Funds and food were urgently needed, he stressed. The Afghan Support Group meeting had urged a significant increase in commitment of aid to meet the critical humanitarian and reconstruction needs of the country. Failure to provide the critical minimum of the resources needed could cause serious damage to the transition in which Afghanistan and its people were currently engaged. The international community owed it to Afghanistan and its people to meet the basic requirements of humanitarian assistance and reconstruction. Without these resources, if would be difficult, it not impossible, to realize the goals of the Bonn Agreement and to significantly improve the human rights situation there.
Interactive Dialogue with Special Rapporteur on Afghanistan
In a subsequent interactive dialogue with the United Nations Special Rapporteur on the Situation of Human Rights in Afghanistan segment, the representative of Afghanistan expressed his country’s appreciation for the report on the situation of human rights in Afghanistan. He said the tragic plight of the people of Afghanistan had been well-accounted and documented under the human rights violations of the Taliban regime. While he welcomed the report and endorsed the recommendations therein, he said it had not highlighted the presence of monitoring groups during the emergency Loya Jirga. It had also been expected that the report would provide information on the reconstruction of human rights and the initiatives taken by the Government in this field. It was also pointed out that the term “Northern Alliance” had been used as opposed to the correct term “United Front”. Finally, he stressed that it was time for the system of human rights involvement to change, to begin to focus on technical cooperation and capacity building.
The representative of Denmark, speaking for the European Union, said one of the challenges faced by the Afghan Government was to strike a balance between Sharia law and more moderate views. What could be the role of the international community in this regard she asked. The establishment of the Afghan Human Rights Commission was an important step, she said, and asked if cooperation had been initiated. She said that 28 women had been elected to the Loya Jirga; however, the human rights of women were still not being respected in certain parts of the country. The Special Rapporteur was asked to elaborate on the situation of women in Afghanistan, as well as the situation of prisoners, the new constitution and drug trafficking.
The representative of Italy said reconstruction assistance was the utmost priority to the people in Afghanistan. Italy was strongly committed to human rights promotion and would make the necessary effort. The establishment of the Afghan Human Right Commission was important and it must be allowed to protect and promote human rights. Italy had recently provided financial assistance to this Commission. With regard to the reconstruction pledge made by Italy of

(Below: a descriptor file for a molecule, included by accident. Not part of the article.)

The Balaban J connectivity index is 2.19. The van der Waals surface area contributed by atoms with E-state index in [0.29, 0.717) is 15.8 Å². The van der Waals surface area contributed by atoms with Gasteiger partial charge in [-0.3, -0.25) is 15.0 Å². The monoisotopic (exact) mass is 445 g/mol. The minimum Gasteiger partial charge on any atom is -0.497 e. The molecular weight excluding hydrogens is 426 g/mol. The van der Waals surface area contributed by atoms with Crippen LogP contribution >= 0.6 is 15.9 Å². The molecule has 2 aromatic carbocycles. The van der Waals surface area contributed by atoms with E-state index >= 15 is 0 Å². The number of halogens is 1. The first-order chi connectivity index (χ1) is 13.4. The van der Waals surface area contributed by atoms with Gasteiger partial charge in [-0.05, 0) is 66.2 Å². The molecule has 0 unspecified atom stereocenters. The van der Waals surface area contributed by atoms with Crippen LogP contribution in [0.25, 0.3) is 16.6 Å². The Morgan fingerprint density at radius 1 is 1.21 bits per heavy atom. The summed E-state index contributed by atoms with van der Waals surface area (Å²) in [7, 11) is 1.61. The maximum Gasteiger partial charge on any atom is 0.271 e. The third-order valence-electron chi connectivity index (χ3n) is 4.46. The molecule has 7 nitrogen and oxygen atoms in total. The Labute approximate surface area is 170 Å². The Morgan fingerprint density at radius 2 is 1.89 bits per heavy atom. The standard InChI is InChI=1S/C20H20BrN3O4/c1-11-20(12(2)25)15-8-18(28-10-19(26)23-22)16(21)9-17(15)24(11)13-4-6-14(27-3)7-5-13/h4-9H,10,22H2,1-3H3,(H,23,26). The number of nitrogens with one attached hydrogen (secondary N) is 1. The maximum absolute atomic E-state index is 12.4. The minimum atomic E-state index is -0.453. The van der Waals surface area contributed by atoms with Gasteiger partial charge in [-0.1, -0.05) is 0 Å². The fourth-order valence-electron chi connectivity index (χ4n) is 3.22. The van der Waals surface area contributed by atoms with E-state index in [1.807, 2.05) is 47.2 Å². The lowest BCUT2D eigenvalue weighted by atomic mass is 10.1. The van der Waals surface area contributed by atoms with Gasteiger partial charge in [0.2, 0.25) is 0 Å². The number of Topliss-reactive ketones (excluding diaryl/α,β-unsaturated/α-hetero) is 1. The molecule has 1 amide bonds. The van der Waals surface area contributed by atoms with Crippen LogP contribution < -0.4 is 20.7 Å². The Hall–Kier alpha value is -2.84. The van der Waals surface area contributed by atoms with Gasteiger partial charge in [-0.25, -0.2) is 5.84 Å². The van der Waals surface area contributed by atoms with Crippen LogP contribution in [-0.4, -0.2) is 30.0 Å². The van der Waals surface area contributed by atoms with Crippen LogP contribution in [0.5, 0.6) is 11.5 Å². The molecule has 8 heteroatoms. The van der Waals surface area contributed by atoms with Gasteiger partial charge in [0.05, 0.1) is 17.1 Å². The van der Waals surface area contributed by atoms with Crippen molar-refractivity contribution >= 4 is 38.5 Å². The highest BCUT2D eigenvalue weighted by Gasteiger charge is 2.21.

$43 million, 90 per cent had already been met.
The representative of Switzerland expressed concern about a female human rights defender and Head of the Afghan Human Rights Commission who had been accused of blasphemy in January in Kabul. This showed that justice might become a weapon of repression, he said, and he asked what could be done to guarantee her safety. He also expressed concern as to the massacre of Taliban combatants that had taken place in Mazar-i-Sharif and asked for the Special Rapporteur to elaborate on that incident.
Responding, KAMAL HOSSAIN, Special Rapporteur, said the Loya Jirga had been seen as a milestone and even if there were some flaws, realistically it had been a success. Freedom was restored in a formal sense; however, it was still a society devastated by 20 years of conflict, with returning refugees and internally displaced persons, as well suffering its fourth year of drought. There were still places where the rule of the gun prevailed. To expect something different and to claim that all human rights had been restored was unrealistic. He said the Judicial Commission must design a system of justice, including an independent judiciary. The Commission had many guidelines built into its terms of reference through the Bonn Agreement. The new Constitution was to be drafted, he said. The process had already begun, since the Bonn Agreement had provided targeted steps.
With regard to the questions raised by Denmark, he said the balance between Sharia law and a liberal democratic State was a dilemma that many countries had faced and were facing. This would be something that the drafters of the Constitution would have to grapple with. The solutions found in several Muslim countries were different, and Afghanistan would have to find its own solution. The time frame for the new Constitution was within the next twelve months.